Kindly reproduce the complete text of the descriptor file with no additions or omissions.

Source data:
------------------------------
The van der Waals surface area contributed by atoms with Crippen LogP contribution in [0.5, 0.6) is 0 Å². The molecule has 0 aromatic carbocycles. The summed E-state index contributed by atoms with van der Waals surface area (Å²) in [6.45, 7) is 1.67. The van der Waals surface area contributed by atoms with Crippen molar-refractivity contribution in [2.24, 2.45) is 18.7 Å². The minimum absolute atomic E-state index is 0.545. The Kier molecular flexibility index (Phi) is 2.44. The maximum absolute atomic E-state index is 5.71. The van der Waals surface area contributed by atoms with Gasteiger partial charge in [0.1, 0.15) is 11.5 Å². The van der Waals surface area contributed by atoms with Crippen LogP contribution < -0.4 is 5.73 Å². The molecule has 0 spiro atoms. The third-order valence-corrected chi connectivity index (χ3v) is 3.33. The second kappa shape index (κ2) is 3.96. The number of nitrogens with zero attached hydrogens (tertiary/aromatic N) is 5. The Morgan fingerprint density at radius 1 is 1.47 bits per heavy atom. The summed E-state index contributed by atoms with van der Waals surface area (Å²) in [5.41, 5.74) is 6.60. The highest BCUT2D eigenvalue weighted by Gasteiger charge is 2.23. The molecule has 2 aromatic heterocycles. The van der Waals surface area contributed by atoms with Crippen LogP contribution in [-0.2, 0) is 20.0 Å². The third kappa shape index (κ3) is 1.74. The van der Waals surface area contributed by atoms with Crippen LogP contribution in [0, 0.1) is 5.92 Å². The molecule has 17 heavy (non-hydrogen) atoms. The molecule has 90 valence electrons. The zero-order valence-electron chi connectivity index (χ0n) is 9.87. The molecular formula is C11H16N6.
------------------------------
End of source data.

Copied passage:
The van der Waals surface area contributed by atoms with Crippen LogP contribution in [0.5, 0.6) is 0 Å². The molecule has 0 aromatic carbocycles. The summed E-state index contributed by atoms with van der Waals surface area (Å²) in [6.45, 7) is 1.67. The van der Waals surface area contributed by atoms with Crippen molar-refractivity contribution in [2.24, 2.45) is 18.7 Å². The minimum absolute atomic E-state index is 0.545. The Kier molecular flexibility index (Phi) is 2.44. The maximum absolute atomic E-state index is 5.71. The van der Waals surface area contributed by atoms with Gasteiger partial charge in [0.1, 0.15) is 11.5 Å². The van der Waals surface area contributed by atoms with Crippen LogP contribution < -0.4 is 5.73 Å². The molecule has 0 spiro atoms. The third-order valence-corrected chi connectivity index (χ3v) is 3.33. The second kappa shape index (κ2) is 3.96. The number of nitrogens with zero attached hydrogens (tertiary/aromatic N) is 5. The Morgan fingerprint density at radius 1 is 1.47 bits per heavy atom. The summed E-state index contributed by atoms with van der Waals surface area (Å²) in [5.41, 5.74) is 6.60. The highest BCUT2D eigenvalue weighted by Gasteiger charge is 2.23. The molecule has 2 aromatic heterocycles. The van der Waals surface area contributed by atoms with Crippen LogP contribution in [-0.2, 0) is 20.0 Å². The third kappa shape index (κ3) is 1.74. The van der Waals surface area contributed by atoms with Crippen LogP contribution in [0, 0.1) is 5.92 Å². The molecule has 17 heavy (non-hydrogen) atoms. The molecule has 90 valence electrons. The zero-order valence-electron chi connectivity index (χ0n) is 9.87. The molecular formula is C11H16N6.